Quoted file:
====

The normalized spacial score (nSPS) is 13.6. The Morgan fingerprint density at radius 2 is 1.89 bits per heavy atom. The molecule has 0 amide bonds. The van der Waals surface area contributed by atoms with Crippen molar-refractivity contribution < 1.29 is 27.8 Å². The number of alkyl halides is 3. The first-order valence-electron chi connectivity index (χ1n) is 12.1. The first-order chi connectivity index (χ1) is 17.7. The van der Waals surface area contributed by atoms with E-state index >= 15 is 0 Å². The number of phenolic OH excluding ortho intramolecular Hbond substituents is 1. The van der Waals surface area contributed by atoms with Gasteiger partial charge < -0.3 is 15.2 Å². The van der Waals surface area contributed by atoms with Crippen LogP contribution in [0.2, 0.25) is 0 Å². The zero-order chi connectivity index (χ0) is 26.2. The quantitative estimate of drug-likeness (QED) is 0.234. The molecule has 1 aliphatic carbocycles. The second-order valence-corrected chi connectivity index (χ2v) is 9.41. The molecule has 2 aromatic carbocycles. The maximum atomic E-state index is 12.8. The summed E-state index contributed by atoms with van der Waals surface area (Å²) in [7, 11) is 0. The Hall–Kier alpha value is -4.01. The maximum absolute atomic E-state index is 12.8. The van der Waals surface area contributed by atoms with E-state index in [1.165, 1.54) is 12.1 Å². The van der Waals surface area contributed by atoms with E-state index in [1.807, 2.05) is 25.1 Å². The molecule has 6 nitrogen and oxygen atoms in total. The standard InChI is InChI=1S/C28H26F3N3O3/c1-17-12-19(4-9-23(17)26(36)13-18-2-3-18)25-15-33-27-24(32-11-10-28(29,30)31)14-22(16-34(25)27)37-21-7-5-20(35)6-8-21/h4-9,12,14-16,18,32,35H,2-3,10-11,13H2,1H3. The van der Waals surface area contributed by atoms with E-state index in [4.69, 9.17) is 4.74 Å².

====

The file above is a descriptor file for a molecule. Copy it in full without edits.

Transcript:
The normalized spacial score (nSPS) is 13.6. The Morgan fingerprint density at radius 2 is 1.89 bits per heavy atom. The molecule has 0 amide bonds. The van der Waals surface area contributed by atoms with Crippen molar-refractivity contribution < 1.29 is 27.8 Å². The number of alkyl halides is 3. The first-order valence-electron chi connectivity index (χ1n) is 12.1. The first-order chi connectivity index (χ1) is 17.7. The van der Waals surface area contributed by atoms with E-state index >= 15 is 0 Å². The number of phenolic OH excluding ortho intramolecular Hbond substituents is 1. The van der Waals surface area contributed by atoms with Gasteiger partial charge < -0.3 is 15.2 Å². The van der Waals surface area contributed by atoms with Crippen LogP contribution in [0.2, 0.25) is 0 Å². The zero-order chi connectivity index (χ0) is 26.2. The quantitative estimate of drug-likeness (QED) is 0.234. The molecule has 1 aliphatic carbocycles. The second-order valence-corrected chi connectivity index (χ2v) is 9.41. The molecule has 2 aromatic carbocycles. The maximum atomic E-state index is 12.8. The summed E-state index contributed by atoms with van der Waals surface area (Å²) in [7, 11) is 0. The Hall–Kier alpha value is -4.01. The maximum absolute atomic E-state index is 12.8. The van der Waals surface area contributed by atoms with E-state index in [1.165, 1.54) is 12.1 Å². The van der Waals surface area contributed by atoms with E-state index in [1.807, 2.05) is 25.1 Å². The molecule has 6 nitrogen and oxygen atoms in total. The standard InChI is InChI=1S/C28H26F3N3O3/c1-17-12-19(4-9-23(17)26(36)13-18-2-3-18)25-15-33-27-24(32-11-10-28(29,30)31)14-22(16-34(25)27)37-21-7-5-20(35)6-8-21/h4-9,12,14-16,18,32,35H,2-3,10-11,13H2,1H3. The van der Waals surface area contributed by atoms with E-state index in [4.69, 9.17) is 4.74 Å².